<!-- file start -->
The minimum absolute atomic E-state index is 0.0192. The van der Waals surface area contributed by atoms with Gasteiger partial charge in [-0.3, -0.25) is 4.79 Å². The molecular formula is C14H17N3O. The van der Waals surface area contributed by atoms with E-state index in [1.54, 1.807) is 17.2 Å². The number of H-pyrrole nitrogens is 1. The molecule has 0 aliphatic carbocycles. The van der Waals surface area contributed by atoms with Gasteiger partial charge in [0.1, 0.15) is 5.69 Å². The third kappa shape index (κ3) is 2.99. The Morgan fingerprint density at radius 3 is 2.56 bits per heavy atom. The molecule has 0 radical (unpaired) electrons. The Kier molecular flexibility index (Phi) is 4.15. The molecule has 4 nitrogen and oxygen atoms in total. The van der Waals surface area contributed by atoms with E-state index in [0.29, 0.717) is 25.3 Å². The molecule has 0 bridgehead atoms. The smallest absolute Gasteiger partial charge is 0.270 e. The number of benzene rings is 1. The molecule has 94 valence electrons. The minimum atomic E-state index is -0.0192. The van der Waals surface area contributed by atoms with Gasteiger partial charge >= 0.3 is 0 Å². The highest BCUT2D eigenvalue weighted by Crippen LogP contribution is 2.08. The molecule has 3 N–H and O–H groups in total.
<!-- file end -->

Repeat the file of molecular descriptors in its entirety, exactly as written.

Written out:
The minimum absolute atomic E-state index is 0.0192. The van der Waals surface area contributed by atoms with Gasteiger partial charge in [-0.3, -0.25) is 4.79 Å². The molecular formula is C14H17N3O. The van der Waals surface area contributed by atoms with E-state index in [1.54, 1.807) is 17.2 Å². The number of H-pyrrole nitrogens is 1. The molecule has 0 aliphatic carbocycles. The van der Waals surface area contributed by atoms with Gasteiger partial charge in [0.1, 0.15) is 5.69 Å². The third kappa shape index (κ3) is 2.99. The Morgan fingerprint density at radius 3 is 2.56 bits per heavy atom. The molecule has 0 radical (unpaired) electrons. The Kier molecular flexibility index (Phi) is 4.15. The molecule has 4 nitrogen and oxygen atoms in total. The van der Waals surface area contributed by atoms with E-state index in [0.29, 0.717) is 25.3 Å². The molecule has 0 bridgehead atoms. The smallest absolute Gasteiger partial charge is 0.270 e. The number of benzene rings is 1. The molecule has 94 valence electrons. The minimum atomic E-state index is -0.0192. The van der Waals surface area contributed by atoms with Gasteiger partial charge >= 0.3 is 0 Å². The highest BCUT2D eigenvalue weighted by Crippen LogP contribution is 2.08. The molecule has 3 N–H and O–H groups in total.